The Department of Transport will expand from four routes to 17, along with connections to Dubai and Sharjah.
Bus service to launch in Al Ain
Al Ain // The UAE's "garden city" is to get its own bus service to match the rapid development and growth in population expected in coming years. The Department of Transport is to launch four routes before Ramadan next month and another four before the end of the year, officials said yesterday.
Saeed al Hameli, general manager of the DoT's public bus services, said the buses would run between the outskirts and the town centre, linking key locations such as Tawam Hospital, Al Ain Airport, Hili Park and Bawadi Mall. "We think we will achieve a very good response on launching the service since Al Ain's structure of design is from the centre of the city and our services are running to cover east and west and north of Al Ain and link the major landmarks," Mr al Hameli said.
The service will be increased to 17 routes with a total of 350 buses by 2011, he said. "It will grow side-by-side with the development [of the city] and over the next few years we will be ahead of the development." Fares will range from Dh1 to Dh10, depending on the length of trip, Mr al Hameli said, with trips between the suburbs and the town centre costing a maximum of Dh5 and costs rising for longer journeys, such as to the eastern edge of the city and to the town of Sweihan.
The buses, painted white and orange, are manufactured by Mercedes and have low floors and automatic doors to make them accessible for pushchairs or wheelchairs. Buses will arrive every 30 minutes during peak hours this year, with the frequency increasing to 15 minutes in 2010 and to 10 minutes in 2011. The DoT has increased the frequency of buses between Al Ain and Abu Dhabi to one every 30 minutes by introducing 15 refurbished buses on the route last week, Mr al Hameli said. The wait between buses was more than two hours earlier.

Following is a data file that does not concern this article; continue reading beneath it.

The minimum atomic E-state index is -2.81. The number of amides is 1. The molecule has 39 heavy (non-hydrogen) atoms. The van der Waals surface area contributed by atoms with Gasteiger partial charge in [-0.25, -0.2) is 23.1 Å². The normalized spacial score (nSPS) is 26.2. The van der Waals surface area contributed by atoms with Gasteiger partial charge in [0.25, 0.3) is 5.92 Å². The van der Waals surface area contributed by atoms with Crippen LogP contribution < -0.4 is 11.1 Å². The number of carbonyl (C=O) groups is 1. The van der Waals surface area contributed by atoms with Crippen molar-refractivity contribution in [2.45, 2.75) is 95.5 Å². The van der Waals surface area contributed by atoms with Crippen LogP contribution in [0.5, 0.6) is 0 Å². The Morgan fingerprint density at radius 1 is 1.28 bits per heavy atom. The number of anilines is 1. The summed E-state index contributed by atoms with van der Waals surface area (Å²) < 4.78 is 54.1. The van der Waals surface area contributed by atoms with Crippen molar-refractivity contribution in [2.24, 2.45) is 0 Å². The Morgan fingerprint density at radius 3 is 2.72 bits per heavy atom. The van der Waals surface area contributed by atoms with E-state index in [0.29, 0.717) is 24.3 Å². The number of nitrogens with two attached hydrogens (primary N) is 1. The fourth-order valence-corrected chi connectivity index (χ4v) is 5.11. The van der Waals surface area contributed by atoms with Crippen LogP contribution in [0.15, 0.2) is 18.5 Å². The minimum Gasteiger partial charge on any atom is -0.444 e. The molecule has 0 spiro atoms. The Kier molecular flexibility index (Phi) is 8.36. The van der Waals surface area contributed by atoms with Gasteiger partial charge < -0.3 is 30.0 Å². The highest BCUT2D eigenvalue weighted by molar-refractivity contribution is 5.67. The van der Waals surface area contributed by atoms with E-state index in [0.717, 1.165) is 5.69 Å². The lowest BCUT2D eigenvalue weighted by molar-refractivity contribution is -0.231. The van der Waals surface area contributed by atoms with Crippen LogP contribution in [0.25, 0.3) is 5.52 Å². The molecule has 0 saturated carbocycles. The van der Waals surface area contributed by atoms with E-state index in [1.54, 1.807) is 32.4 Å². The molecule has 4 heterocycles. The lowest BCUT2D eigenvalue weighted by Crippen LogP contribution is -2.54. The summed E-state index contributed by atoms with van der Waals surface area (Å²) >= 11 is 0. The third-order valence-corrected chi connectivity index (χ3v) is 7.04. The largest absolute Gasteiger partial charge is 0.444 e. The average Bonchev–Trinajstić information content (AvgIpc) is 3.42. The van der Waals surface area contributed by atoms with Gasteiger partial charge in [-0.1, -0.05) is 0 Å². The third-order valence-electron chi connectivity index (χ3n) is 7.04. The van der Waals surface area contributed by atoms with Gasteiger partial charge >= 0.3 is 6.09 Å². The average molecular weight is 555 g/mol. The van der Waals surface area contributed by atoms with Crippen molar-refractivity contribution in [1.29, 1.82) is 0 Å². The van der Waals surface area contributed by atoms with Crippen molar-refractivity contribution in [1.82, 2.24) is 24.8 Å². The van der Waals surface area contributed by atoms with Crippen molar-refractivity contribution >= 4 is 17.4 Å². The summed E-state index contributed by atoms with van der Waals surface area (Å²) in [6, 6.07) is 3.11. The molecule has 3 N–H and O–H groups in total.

In addition, three new long-distance routes will open next year, connecting Al Ain to Abu Dhabi International Airport, Dubai and Sharjah. Buses on these routes will have toilets, catering and entertainment. "With all the new development in Al Ain city, this was to avoid future challenges for transport. It is also to connect Al Ain city with Abu Dhabi and provide the same level of service as Abu Dhabi," Mr al Hameli said.
People waiting for inter-city buses will no longer have to cope with the heat after the department yesterday opened a temporary air-conditioned bus station. The tent structure is open from 6am to 11pm and has seating for 114 people, including 24 seats in a women only waiting area. A permanent station is to be built at the same location. At present there are buses making regional trips to places including Sweihan and Abu Dhabi city, Mr al Hameli said.
Anand Chaudry, an employee at the Al Ain branch of HSBC who commutes from Buraimi in Oman, said he tried to commute by bus when he first moved to Al Ain about seven months ago, but had given up because "the service was really, really poor". "If one bus is gone, you know it is another two hours. Sometimes the bus is cancelled and they do not tell you anything," he said. Mr Chaudry, who is from Mumbai, relied on taxis until he bought a car about a month ago.
"Al Ain definitely needs a new bus service - more than Abu Dhabi, in fact, because places are very far off," he said. "People used to wait for hours sometimes for the bus because they did not have any other option because they could not afford taxis." Mr al Hameli said a study had been conducted to estimate the demand for public buses but a further study would be required once the service started.
"We are working on the availability stage and further improvement will be taken based on service demand," he said. The city bus service in Abu Dhabi became instantly popular when it was launched with four routes more than a year ago. Taxi driver Mehmood Gul said he did not expect the new bus service would hurt business much. "There is a difference between the kind of people that get taxis and the kind that are willing to wait for the bus," he said.
"It has a lot to do with time. Al Ain is very big so it's not possible for the buses to go everywhere. Taxis will offer door-to-door service." Earlier this month, the Abu Dhabi taxi service operator TransAD announced plans to put another 1,400 taxis on Al Ain's roads by the end of the year. Al Ain's population is expected to grow by 21 per cent over the next five years alone, according to the Urban Planning Council, which envisages a three-fold increase in residents by 2030, from 374,000 at present.